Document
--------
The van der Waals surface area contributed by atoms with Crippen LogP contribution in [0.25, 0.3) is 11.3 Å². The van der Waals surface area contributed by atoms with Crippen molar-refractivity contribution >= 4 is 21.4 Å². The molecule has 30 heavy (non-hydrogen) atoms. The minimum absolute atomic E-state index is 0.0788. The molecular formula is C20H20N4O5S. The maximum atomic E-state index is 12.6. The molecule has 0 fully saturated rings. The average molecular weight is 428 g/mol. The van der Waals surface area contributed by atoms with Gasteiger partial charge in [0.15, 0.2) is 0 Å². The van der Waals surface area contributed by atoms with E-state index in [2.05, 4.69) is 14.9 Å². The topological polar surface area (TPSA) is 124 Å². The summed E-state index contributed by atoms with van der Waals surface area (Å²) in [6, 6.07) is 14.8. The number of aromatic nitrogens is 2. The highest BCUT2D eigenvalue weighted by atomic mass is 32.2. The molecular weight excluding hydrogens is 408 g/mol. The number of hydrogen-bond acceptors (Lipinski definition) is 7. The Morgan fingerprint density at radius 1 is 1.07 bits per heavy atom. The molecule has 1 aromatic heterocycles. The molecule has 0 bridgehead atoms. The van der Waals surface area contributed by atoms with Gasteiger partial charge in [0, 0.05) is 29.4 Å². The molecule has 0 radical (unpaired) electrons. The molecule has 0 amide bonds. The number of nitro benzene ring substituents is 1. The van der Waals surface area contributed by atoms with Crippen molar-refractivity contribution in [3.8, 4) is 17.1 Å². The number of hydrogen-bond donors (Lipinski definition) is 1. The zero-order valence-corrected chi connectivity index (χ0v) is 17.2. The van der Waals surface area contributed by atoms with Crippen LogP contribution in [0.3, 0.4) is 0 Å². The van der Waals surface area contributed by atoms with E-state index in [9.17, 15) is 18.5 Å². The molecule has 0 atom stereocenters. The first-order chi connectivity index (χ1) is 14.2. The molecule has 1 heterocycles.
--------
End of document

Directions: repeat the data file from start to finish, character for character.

The van der Waals surface area contributed by atoms with Crippen LogP contribution in [0.25, 0.3) is 11.3 Å². The van der Waals surface area contributed by atoms with Crippen molar-refractivity contribution >= 4 is 21.4 Å². The molecule has 30 heavy (non-hydrogen) atoms. The minimum absolute atomic E-state index is 0.0788. The molecular formula is C20H20N4O5S. The maximum atomic E-state index is 12.6. The molecule has 0 fully saturated rings. The average molecular weight is 428 g/mol. The van der Waals surface area contributed by atoms with Gasteiger partial charge in [0.15, 0.2) is 0 Å². The van der Waals surface area contributed by atoms with E-state index in [2.05, 4.69) is 14.9 Å². The topological polar surface area (TPSA) is 124 Å². The summed E-state index contributed by atoms with van der Waals surface area (Å²) in [6, 6.07) is 14.8. The number of aromatic nitrogens is 2. The highest BCUT2D eigenvalue weighted by atomic mass is 32.2. The molecular weight excluding hydrogens is 408 g/mol. The number of hydrogen-bond acceptors (Lipinski definition) is 7. The Morgan fingerprint density at radius 1 is 1.07 bits per heavy atom. The molecule has 1 aromatic heterocycles. The molecule has 0 bridgehead atoms. The van der Waals surface area contributed by atoms with Gasteiger partial charge in [0, 0.05) is 29.4 Å². The molecule has 0 radical (unpaired) electrons. The molecule has 0 amide bonds. The number of nitro benzene ring substituents is 1. The van der Waals surface area contributed by atoms with Crippen molar-refractivity contribution in [3.8, 4) is 17.1 Å². The number of hydrogen-bond donors (Lipinski definition) is 1. The zero-order valence-corrected chi connectivity index (χ0v) is 17.2. The van der Waals surface area contributed by atoms with Crippen LogP contribution in [0.3, 0.4) is 0 Å². The van der Waals surface area contributed by atoms with E-state index in [9.17, 15) is 18.5 Å². The molecule has 0 atom stereocenters. The first-order chi connectivity index (χ1) is 14.2. The molecule has 1 heterocycles.